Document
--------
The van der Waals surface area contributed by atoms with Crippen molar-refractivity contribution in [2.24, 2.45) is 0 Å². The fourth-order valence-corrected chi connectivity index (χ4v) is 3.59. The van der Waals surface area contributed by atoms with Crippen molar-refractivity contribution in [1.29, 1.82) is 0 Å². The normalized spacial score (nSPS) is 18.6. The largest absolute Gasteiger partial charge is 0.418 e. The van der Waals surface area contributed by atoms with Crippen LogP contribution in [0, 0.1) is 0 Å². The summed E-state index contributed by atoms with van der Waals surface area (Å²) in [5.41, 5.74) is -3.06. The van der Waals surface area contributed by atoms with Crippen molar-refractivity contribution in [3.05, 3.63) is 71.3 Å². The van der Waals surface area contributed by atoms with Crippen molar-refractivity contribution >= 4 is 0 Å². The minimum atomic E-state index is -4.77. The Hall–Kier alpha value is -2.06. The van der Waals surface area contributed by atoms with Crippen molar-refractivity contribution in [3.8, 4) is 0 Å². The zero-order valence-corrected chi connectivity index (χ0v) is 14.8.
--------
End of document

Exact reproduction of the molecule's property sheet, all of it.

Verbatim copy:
The van der Waals surface area contributed by atoms with Crippen molar-refractivity contribution in [2.24, 2.45) is 0 Å². The fourth-order valence-corrected chi connectivity index (χ4v) is 3.59. The van der Waals surface area contributed by atoms with Crippen molar-refractivity contribution in [1.29, 1.82) is 0 Å². The normalized spacial score (nSPS) is 18.6. The largest absolute Gasteiger partial charge is 0.418 e. The van der Waals surface area contributed by atoms with Crippen LogP contribution in [0, 0.1) is 0 Å². The summed E-state index contributed by atoms with van der Waals surface area (Å²) in [5.41, 5.74) is -3.06. The van der Waals surface area contributed by atoms with Crippen molar-refractivity contribution in [3.05, 3.63) is 71.3 Å². The van der Waals surface area contributed by atoms with Crippen molar-refractivity contribution >= 4 is 0 Å². The minimum atomic E-state index is -4.77. The Hall–Kier alpha value is -2.06. The van der Waals surface area contributed by atoms with Crippen molar-refractivity contribution in [3.8, 4) is 0 Å². The zero-order valence-corrected chi connectivity index (χ0v) is 14.8.